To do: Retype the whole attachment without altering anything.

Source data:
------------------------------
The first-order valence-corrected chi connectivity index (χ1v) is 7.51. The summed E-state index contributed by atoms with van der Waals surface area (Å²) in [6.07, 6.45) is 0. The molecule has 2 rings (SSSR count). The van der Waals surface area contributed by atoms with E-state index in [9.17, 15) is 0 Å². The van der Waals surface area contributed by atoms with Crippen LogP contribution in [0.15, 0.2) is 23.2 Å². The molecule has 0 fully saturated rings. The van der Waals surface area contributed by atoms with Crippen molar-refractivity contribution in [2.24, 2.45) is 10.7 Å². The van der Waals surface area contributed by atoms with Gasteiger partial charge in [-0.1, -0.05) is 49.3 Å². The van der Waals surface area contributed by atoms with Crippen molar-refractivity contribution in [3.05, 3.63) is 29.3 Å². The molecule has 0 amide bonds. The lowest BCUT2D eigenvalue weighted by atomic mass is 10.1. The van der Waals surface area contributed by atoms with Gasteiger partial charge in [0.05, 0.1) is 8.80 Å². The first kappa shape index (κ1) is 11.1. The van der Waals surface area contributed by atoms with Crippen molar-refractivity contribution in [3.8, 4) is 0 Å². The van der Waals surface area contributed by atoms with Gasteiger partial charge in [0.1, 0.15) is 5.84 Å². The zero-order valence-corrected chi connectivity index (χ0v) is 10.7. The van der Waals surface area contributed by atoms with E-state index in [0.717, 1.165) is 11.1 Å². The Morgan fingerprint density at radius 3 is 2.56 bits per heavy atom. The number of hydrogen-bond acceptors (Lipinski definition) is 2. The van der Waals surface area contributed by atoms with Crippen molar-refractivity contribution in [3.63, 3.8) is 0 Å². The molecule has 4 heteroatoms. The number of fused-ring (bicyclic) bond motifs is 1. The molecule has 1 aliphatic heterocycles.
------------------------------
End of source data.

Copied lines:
The first-order valence-corrected chi connectivity index (χ1v) is 7.51. The summed E-state index contributed by atoms with van der Waals surface area (Å²) in [6.07, 6.45) is 0. The molecule has 2 rings (SSSR count). The van der Waals surface area contributed by atoms with E-state index in [9.17, 15) is 0 Å². The van der Waals surface area contributed by atoms with Crippen LogP contribution in [0.15, 0.2) is 23.2 Å². The molecule has 0 fully saturated rings. The van der Waals surface area contributed by atoms with Crippen molar-refractivity contribution in [2.24, 2.45) is 10.7 Å². The van der Waals surface area contributed by atoms with Gasteiger partial charge in [-0.1, -0.05) is 49.3 Å². The van der Waals surface area contributed by atoms with Crippen molar-refractivity contribution in [3.05, 3.63) is 29.3 Å². The molecule has 0 amide bonds. The lowest BCUT2D eigenvalue weighted by atomic mass is 10.1. The van der Waals surface area contributed by atoms with Gasteiger partial charge in [0.05, 0.1) is 8.80 Å². The first kappa shape index (κ1) is 11.1. The van der Waals surface area contributed by atoms with Crippen molar-refractivity contribution in [3.8, 4) is 0 Å². The van der Waals surface area contributed by atoms with Gasteiger partial charge in [0.1, 0.15) is 5.84 Å². The zero-order valence-corrected chi connectivity index (χ0v) is 10.7. The van der Waals surface area contributed by atoms with E-state index in [0.717, 1.165) is 11.1 Å². The Morgan fingerprint density at radius 3 is 2.56 bits per heavy atom. The number of hydrogen-bond acceptors (Lipinski definition) is 2. The van der Waals surface area contributed by atoms with Crippen molar-refractivity contribution in [3.63, 3.8) is 0 Å². The molecule has 4 heteroatoms. The number of fused-ring (bicyclic) bond motifs is 1. The molecule has 1 aliphatic heterocycles.